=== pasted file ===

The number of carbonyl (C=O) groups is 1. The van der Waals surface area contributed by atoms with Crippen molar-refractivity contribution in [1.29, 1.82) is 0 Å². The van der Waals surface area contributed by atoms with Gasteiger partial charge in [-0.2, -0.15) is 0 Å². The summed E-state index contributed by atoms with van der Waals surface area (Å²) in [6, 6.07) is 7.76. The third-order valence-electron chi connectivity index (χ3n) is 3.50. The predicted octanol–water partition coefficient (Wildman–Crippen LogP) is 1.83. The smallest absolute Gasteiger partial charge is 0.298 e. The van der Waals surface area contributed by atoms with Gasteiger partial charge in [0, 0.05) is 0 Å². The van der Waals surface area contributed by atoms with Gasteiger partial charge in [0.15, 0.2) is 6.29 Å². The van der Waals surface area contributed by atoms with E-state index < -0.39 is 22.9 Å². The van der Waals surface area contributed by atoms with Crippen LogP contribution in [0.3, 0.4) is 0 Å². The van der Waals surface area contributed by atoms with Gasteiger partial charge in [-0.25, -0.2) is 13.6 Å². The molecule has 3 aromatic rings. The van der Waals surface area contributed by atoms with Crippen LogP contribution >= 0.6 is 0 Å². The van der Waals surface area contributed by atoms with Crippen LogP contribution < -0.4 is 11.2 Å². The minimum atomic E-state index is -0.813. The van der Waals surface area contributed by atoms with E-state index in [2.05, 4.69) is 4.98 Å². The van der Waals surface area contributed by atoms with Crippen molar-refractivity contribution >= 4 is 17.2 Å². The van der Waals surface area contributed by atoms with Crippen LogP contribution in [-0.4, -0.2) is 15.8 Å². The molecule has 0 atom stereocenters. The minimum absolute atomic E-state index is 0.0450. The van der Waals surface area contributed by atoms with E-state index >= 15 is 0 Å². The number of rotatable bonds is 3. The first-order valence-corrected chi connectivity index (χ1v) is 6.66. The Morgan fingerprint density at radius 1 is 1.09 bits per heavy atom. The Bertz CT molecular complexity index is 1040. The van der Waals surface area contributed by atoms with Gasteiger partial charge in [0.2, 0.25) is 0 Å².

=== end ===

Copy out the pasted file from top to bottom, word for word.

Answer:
The number of carbonyl (C=O) groups is 1. The van der Waals surface area contributed by atoms with Crippen molar-refractivity contribution in [1.29, 1.82) is 0 Å². The van der Waals surface area contributed by atoms with Gasteiger partial charge in [-0.2, -0.15) is 0 Å². The summed E-state index contributed by atoms with van der Waals surface area (Å²) in [6, 6.07) is 7.76. The third-order valence-electron chi connectivity index (χ3n) is 3.50. The predicted octanol–water partition coefficient (Wildman–Crippen LogP) is 1.83. The smallest absolute Gasteiger partial charge is 0.298 e. The van der Waals surface area contributed by atoms with Gasteiger partial charge in [0, 0.05) is 0 Å². The van der Waals surface area contributed by atoms with Gasteiger partial charge in [0.15, 0.2) is 6.29 Å². The van der Waals surface area contributed by atoms with E-state index < -0.39 is 22.9 Å². The van der Waals surface area contributed by atoms with Crippen LogP contribution in [0.3, 0.4) is 0 Å². The van der Waals surface area contributed by atoms with Gasteiger partial charge in [-0.25, -0.2) is 13.6 Å². The molecule has 3 aromatic rings. The van der Waals surface area contributed by atoms with Crippen LogP contribution >= 0.6 is 0 Å². The van der Waals surface area contributed by atoms with Crippen LogP contribution < -0.4 is 11.2 Å². The minimum atomic E-state index is -0.813. The van der Waals surface area contributed by atoms with E-state index in [2.05, 4.69) is 4.98 Å². The van der Waals surface area contributed by atoms with Crippen molar-refractivity contribution >= 4 is 17.2 Å². The van der Waals surface area contributed by atoms with Crippen LogP contribution in [-0.4, -0.2) is 15.8 Å². The molecule has 0 atom stereocenters. The minimum absolute atomic E-state index is 0.0450. The van der Waals surface area contributed by atoms with E-state index >= 15 is 0 Å². The number of rotatable bonds is 3. The first-order valence-corrected chi connectivity index (χ1v) is 6.66. The Morgan fingerprint density at radius 1 is 1.09 bits per heavy atom. The Bertz CT molecular complexity index is 1040. The van der Waals surface area contributed by atoms with Gasteiger partial charge in [0.2, 0.25) is 0 Å².